We’ve already mentioned one important role the parents have in the quinceañera celebration, which is the tradition of the father dancing the first dance with birthday girl. This special father-daughter dance represents her transition to womanhood and highlights the importance of the father as the first man in her life. But the parents also have other significant roles.
Another popular tradition is the changing of the shoes. In this ritual, one of the parents will take off the quinceañera’s flats and replace them with elegant heels. This will be the girl’s first pair of heels, representing her growth and maturity. Finally, the parents will give a toast to their daughter, often emphasizing her personal accomplishments and virtues [source: Kernecker].
And, of course, we can’t overlook one of the most important roles of the parents -- paying for the celebration. However, this often doesn’t fall completely on the parents’ shoulders. Traditionally, a quinceañera will be at least partially funded by others, as we’ll find out next.
As quinceañeras have grown in extravagance, the families who throw them have begun to rely on others to help them bear the brunt of the costs. They'll seek assistance from older family members or friends of the family. When people agree to help pay for a portion of the celebration, they are known as padrinos or madrinas, which literally means “godfathers” and “godmothers.”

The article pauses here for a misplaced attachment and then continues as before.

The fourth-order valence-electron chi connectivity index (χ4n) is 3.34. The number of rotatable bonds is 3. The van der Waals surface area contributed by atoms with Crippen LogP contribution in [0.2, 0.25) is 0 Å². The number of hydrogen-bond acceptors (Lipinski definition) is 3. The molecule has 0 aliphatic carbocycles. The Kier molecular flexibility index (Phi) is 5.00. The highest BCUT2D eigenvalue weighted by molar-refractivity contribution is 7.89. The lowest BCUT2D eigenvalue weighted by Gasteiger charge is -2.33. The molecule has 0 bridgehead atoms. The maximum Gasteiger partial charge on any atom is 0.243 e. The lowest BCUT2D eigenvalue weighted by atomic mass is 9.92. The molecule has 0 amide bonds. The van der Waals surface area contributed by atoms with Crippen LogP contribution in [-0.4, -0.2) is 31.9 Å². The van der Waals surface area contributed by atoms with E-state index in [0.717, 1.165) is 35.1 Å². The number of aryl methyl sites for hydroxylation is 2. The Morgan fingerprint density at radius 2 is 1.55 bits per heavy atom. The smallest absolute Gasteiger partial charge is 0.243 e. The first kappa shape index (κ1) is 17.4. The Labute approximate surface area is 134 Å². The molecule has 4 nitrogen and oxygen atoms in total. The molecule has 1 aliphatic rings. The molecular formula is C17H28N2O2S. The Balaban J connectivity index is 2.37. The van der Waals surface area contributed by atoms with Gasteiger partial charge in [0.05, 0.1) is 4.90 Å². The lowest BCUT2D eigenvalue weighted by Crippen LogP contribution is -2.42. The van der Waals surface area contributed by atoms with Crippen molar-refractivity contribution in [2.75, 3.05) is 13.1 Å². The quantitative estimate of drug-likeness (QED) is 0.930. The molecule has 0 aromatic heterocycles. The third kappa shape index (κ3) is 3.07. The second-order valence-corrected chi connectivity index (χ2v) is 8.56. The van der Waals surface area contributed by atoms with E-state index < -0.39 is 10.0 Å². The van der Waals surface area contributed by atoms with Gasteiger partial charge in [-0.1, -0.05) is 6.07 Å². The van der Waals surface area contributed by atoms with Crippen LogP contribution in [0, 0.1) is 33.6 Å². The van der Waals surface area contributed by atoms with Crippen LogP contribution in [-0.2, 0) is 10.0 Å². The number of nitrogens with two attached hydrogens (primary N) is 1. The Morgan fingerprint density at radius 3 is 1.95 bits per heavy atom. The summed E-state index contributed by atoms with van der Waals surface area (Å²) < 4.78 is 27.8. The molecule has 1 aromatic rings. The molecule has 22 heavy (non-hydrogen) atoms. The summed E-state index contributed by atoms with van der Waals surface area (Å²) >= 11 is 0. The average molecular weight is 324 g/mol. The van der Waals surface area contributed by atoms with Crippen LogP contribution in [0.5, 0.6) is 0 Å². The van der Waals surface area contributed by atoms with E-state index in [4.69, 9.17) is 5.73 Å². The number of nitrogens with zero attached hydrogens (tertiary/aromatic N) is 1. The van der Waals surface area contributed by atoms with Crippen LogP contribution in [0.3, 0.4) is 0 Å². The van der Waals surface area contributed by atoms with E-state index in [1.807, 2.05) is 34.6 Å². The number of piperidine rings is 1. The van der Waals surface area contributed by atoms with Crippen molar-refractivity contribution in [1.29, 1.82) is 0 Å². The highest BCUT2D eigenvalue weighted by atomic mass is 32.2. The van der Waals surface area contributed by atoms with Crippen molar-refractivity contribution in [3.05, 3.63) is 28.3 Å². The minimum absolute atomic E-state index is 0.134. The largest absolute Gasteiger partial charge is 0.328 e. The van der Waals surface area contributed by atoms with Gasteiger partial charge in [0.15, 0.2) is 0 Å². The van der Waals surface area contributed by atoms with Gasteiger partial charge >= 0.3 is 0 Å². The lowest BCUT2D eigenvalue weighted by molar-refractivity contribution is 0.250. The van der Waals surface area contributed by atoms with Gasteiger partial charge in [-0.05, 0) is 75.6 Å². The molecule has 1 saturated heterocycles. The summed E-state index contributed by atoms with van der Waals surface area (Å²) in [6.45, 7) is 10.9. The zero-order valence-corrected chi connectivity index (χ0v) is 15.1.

One customary way of handling such sponsors is to ask them to cover a particular element of the festivities. For instance, an uncle may agree to pay for the DJ or band, while a neighbor agrees to take care of the cost of the cake.
The Candle Lighting
Many quinceañeras include a candle-lighting ceremony in their celebration. This can be a very moving ceremony, as the birthday girl takes time to honor people who have been especially important in her life.
The quinceañera herself selects 15 people, often including her parents, siblings, other family members and close friends. Some girls simply choose their 14 damas and one extra person, such as her mother. During the ceremony, she devotes a candle to each one of them.